Mayo Clinic Medical Science Blog – an eclectic collection of research- and research education-related stories: feature stories, mini news bites, learning opportunities, profiles and more from Mayo Clinic.
Mayo Clinic's broad expertise is cited in research findings and commentary regarding midlife exercise benefits, autism markers in birth mothers, health care access, hospital star rating systems, high fiber for depression and several other topics including the ever-present COVID-19.
… S. Vincent Rajkumar, MD, a 2019 Giants of Cancer Care® award winner in the myeloma category, was an early adopter of Twitter. He signed up in 2009 and currently has more than 31,000 followers.
“I sensed early on that Twitter would be the perfect forum for academic discussion for a larger group of people, many of whom you may not know,” said Rajkumar, who is the Edward W. and Betty Knight Scripps Professor of Medicine and a clinical investigator at Mayo Clinic in Rochester, Minnesota.
NOTE: Learn more about what the experts, including Dr. Rajkumar, have to say about using social media in their professional lives.
Higher levels of leisure-time physical activity in midlife are associated with a lower risk for cerebrovascular problems in later life, an analysis of data from a prospective cohort study suggests.
… "A major strength of the study is the assessment of physical activity in both mid- and late life," said Michelle M. Mielke, PhD, professor of epidemiology and neurology at the Mayo Clinic College of Medicine, Rochester, Minnesota, commenting for Medscape Medical News. "Many previous studies retrospectively collected data on midlife physical activity from those in later life, which is largely affected by recall bias and cognitive status." …
Autism spectrum disorder (ASD) is a neurological and developmental disorder that starts early in childhood and lasts throughout a person's life. Most commonly, it affects how a person interacts with others, acts, communicates, and learns.
Now, a study by researchers at the Rensselaer Polytechnic Institute, Arizona State University, and the Mayo Clinic found that mothers of children with autism spectrum disorder had several marked different metabolite levels two to five years after they gave birth compared to mothers of normally developing children. …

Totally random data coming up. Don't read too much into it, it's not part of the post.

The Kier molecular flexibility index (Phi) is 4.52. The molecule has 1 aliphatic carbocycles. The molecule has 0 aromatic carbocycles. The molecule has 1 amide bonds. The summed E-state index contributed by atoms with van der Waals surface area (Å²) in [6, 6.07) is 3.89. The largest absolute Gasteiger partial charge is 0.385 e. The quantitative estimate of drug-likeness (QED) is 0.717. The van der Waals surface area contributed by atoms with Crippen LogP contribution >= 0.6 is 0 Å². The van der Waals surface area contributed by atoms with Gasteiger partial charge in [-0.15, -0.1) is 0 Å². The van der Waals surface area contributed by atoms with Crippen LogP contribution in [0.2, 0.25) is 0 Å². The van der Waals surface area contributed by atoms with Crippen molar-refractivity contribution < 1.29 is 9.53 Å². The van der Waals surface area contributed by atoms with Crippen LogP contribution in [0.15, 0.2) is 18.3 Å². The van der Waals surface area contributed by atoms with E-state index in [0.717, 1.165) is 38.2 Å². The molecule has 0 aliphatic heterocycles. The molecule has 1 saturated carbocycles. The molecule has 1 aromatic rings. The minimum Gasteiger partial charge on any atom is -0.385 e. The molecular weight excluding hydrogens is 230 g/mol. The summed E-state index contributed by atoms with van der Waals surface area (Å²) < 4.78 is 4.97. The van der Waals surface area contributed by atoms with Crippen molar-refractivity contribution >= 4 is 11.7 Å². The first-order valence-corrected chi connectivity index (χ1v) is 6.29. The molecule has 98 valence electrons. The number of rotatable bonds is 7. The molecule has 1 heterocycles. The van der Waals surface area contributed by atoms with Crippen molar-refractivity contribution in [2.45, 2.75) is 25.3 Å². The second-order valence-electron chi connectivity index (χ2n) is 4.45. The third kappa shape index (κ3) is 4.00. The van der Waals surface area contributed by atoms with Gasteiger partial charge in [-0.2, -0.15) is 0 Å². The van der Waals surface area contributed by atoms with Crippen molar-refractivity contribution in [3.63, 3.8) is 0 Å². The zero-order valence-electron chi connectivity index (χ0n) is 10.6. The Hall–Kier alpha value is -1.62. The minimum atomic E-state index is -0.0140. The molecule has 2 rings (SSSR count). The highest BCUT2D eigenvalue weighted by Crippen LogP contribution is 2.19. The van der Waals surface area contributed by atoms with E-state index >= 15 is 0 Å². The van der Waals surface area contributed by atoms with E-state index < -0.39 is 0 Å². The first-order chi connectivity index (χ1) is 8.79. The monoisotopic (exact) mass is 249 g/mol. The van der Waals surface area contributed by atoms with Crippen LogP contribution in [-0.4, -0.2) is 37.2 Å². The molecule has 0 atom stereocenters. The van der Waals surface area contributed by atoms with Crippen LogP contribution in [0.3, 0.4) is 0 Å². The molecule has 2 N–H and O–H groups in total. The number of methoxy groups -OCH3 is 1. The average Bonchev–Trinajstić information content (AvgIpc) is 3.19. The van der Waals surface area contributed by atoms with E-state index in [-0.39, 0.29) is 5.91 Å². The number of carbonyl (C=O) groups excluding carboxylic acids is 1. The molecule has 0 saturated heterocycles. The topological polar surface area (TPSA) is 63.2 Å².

Eat This, Not That, 1/15/2021
Advisory Board – Daily Briefing, 1/13/2021
Eli Lilly's experimental Alzheimer's disease drug slowed the rate at which participants lost their ability to think and care for themselves, according to a small clinical trial—but experts say there's reason to view the results with caution.
… In addition, some experts noted that observers should view the results with a degree of skepticism because of the trial's size.
Ronald Petersen, who directs the Mayo Clinic Alzheimer's Disease Research Center, said, "These data are fine to rationalize doing the larger study, but these data are too preliminary to conclude any clinical benefit or efficacy." …
Ortho Spine News, 1/12/2021
Citing a dearth of data on the incidence of femoroacetabular impingement (FAI) in patients with hip pain, researchers from Mayo Clinic, Rochester, Minnesota and The First Affiliated Hospital of Soochow University in Suzhou, China, set out to rectify that. Their work, “Incidence of Femoroacetabular Impingement and Surgical Management Trends Over Time,” appears in the January 1, 2021 edition of The Journal of Sports Medicine.
Co-author Aaron Krych, M.D., an orthopedic surgeon at Mayo Clinic, told OSN, “A couple of years ago, our clinical research team noticed that the number of patients presenting to clinic with hip pain was increasing. We noticed that many of these patients had structural hip deformities consistent with femoroacetabular impingement (FAI). Over the last 15-20 years the utilization of hip arthroscopy has only increased across the world, and this has certainly been the case at Mayo Clinic as well. As we investigated the literature, we realized that there was a lack of high-quality data defining the incidence of FAI and surgical trends over time.” …
Cancer Therapy Advisor, 1/14/2021
Although the risk of colorectal cancer (CRC) is increased in individuals with inflammatory bowel disease (IBD), no significant discrepancy in survival rates was identified among patients with rectal cancer and IBD vs those with rectal cancer without IBD, according to the results of a study published in Diseases of the Colon & Rectum.